Some of my Christian friends tell me that they believe that the Bible is infallible because it is “the word of God.” The one thing that I can assure you is that Chip Merlin is not infallible. I am nowhere close to being in the same ballpark as the Almighty and do my best just trying to keep up with my mortal colleagues.

My respected opponent, Steve Badger, made the following comment correcting me on the title of my post: Should the Insurance Adjuster Be Sued? Steve Badger Says “No” But Some Say “Yes.”

you have not heard me say that adjusters should never be sued. There are circumstances where the law allows such lawsuits. I respect that. I have never argued for a complete 100% prohibition against suing adjusters. So your blog post headline is just plain wrong.

He further stated that:

[L]et’s be clear as to my position on [suing] adjusters. If the law provides a legal basis, and there is a factual basis, then I support it as it is consistent with the law. What I don’t support is suing adjusters just to obtain some tactical advantage without any intent to develop the case against them or any evidence that they individually did anything wrong.

To be fair to Steve Badger, I responded to a comment that questioned why I respond and give bandwidth to insurance company attorneys like Steve. I made this observation:

This is a very fair and balanced blog. I know the insurance defense attorneys are rolling over reading that line.

I have a lot of respect for Steve Badger. So, I allow him a great deal of bandwidth and opportunity to be heard because he is very respectful, listens to the other side, will often admit when the other side makes a point even when he shares a different view and result, and he is a player for the insurance industry. Many people writing on social media have zero following and little credentials showing leadership in a field. Steve Badger is a senior partner from a long recognized and prominent insurance defense firm.

Experienced insurance company lawyers from firms like Zelle should be carefully listened to and studied if one really wants to be at the top of the game representing policyholders. These are bright people who are representing the insurance industry. We have to understand their view of the world even if it is not our view.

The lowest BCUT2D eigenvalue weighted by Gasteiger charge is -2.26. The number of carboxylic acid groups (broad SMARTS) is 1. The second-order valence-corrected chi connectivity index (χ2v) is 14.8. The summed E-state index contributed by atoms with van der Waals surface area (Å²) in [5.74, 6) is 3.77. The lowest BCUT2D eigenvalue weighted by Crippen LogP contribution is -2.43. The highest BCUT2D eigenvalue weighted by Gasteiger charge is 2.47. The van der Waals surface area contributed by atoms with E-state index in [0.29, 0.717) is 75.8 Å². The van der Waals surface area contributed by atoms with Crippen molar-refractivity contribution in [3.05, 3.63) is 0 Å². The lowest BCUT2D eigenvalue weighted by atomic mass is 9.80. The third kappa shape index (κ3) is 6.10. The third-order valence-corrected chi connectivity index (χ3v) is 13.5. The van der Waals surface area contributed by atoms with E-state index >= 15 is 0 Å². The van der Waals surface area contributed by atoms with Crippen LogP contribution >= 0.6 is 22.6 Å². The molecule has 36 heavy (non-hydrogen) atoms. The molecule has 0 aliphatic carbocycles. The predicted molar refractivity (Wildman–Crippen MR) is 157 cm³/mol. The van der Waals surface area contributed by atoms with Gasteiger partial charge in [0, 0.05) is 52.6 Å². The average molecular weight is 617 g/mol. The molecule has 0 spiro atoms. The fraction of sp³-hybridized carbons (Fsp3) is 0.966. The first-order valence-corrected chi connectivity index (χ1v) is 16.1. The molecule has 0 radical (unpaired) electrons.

Having said that, I do worry that Steve Badger’s following carries over into the legislative agenda of the insurance industry. Your concern is duly noted and appropriate.

Merlin Law Group attorneys and others who I speak to in my presentations are taught to study Chris Voss, the author of Never Split the Difference. Voss teaches that we should seek to understand rather than persuade others who have a different view, such as Steve Badger and others with the insurance industry. Focusing on understanding the other person’s perspective rather than trying to persuade them to see things your way will help you identify what they really want. We should work to understand the other side’s worldview and find common ground with them to uncover key variables and constraints driving them in any situation. This lays the groundwork for a collaborative negotiation focused on solving the right problem. I previously recommended Chris Voss in Hardy Bowl Champion.

Attorneys take an oath for admission to various state bars. I have taken 12 state bar association oaths and more federal bar associations than I care to remember. All of them have one oath, which is phrased something like this—I will not  counsel or maintain any suit or proceeding that shall appear to me to be without merit or to be unjust.”

Accordingly, when Badger asks me if the novel lawsuit brought by the Texas policyholder attorney against the adjuster is “proper,” I am not going to second-guess that attorney. I assume he is following ethical standards.

I wonder what will happen if the statute of limitations runs against the carrier during the time he is only suing the adjuster because that case against the adjuster is novel and may not be a winner. Then, if it is a loser and the limitations period has run, his client has nobody left to sue.  But, that question is between the lawyer and his client rather than others second guessing what is “proper.”

The bottom line is that I apologize to Steve Badger and readers of this blog for my misstatement. If there is a good case against the insurance company adjuster, Steve Badger publicly agrees that you can sue the independent or company adjuster. Sometimes, elephants really can fly.

Thought For The Day 

O Divine Master, grant that I may not so much seek . . . to be understood, as to understand
—St. Francis of Assisi